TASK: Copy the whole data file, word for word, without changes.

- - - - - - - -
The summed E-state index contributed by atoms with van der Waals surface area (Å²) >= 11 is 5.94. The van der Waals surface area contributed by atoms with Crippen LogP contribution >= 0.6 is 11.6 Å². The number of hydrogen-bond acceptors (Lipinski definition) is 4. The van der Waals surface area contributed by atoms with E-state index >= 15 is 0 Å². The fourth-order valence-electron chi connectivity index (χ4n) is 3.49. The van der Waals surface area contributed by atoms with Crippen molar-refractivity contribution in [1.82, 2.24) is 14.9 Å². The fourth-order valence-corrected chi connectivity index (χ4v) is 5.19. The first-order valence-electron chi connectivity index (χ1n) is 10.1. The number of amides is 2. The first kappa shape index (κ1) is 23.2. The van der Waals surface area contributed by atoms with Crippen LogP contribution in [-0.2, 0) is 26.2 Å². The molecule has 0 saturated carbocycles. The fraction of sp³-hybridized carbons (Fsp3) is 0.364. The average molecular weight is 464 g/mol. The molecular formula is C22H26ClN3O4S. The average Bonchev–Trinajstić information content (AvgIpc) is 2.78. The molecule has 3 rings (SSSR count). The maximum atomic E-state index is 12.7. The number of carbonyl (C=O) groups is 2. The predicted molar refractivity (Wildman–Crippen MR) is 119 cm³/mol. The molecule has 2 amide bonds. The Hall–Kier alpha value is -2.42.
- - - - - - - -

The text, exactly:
The summed E-state index contributed by atoms with van der Waals surface area (Å²) >= 11 is 5.94. The van der Waals surface area contributed by atoms with Crippen LogP contribution >= 0.6 is 11.6 Å². The number of hydrogen-bond acceptors (Lipinski definition) is 4. The van der Waals surface area contributed by atoms with E-state index >= 15 is 0 Å². The fourth-order valence-electron chi connectivity index (χ4n) is 3.49. The van der Waals surface area contributed by atoms with Crippen molar-refractivity contribution in [1.82, 2.24) is 14.9 Å². The fourth-order valence-corrected chi connectivity index (χ4v) is 5.19. The first-order valence-electron chi connectivity index (χ1n) is 10.1. The number of amides is 2. The first kappa shape index (κ1) is 23.2. The van der Waals surface area contributed by atoms with Crippen LogP contribution in [-0.2, 0) is 26.2 Å². The molecule has 0 saturated carbocycles. The fraction of sp³-hybridized carbons (Fsp3) is 0.364. The average molecular weight is 464 g/mol. The molecular formula is C22H26ClN3O4S. The average Bonchev–Trinajstić information content (AvgIpc) is 2.78. The molecule has 3 rings (SSSR count). The maximum atomic E-state index is 12.7. The number of carbonyl (C=O) groups is 2. The predicted molar refractivity (Wildman–Crippen MR) is 119 cm³/mol. The molecule has 2 amide bonds. The Hall–Kier alpha value is -2.42.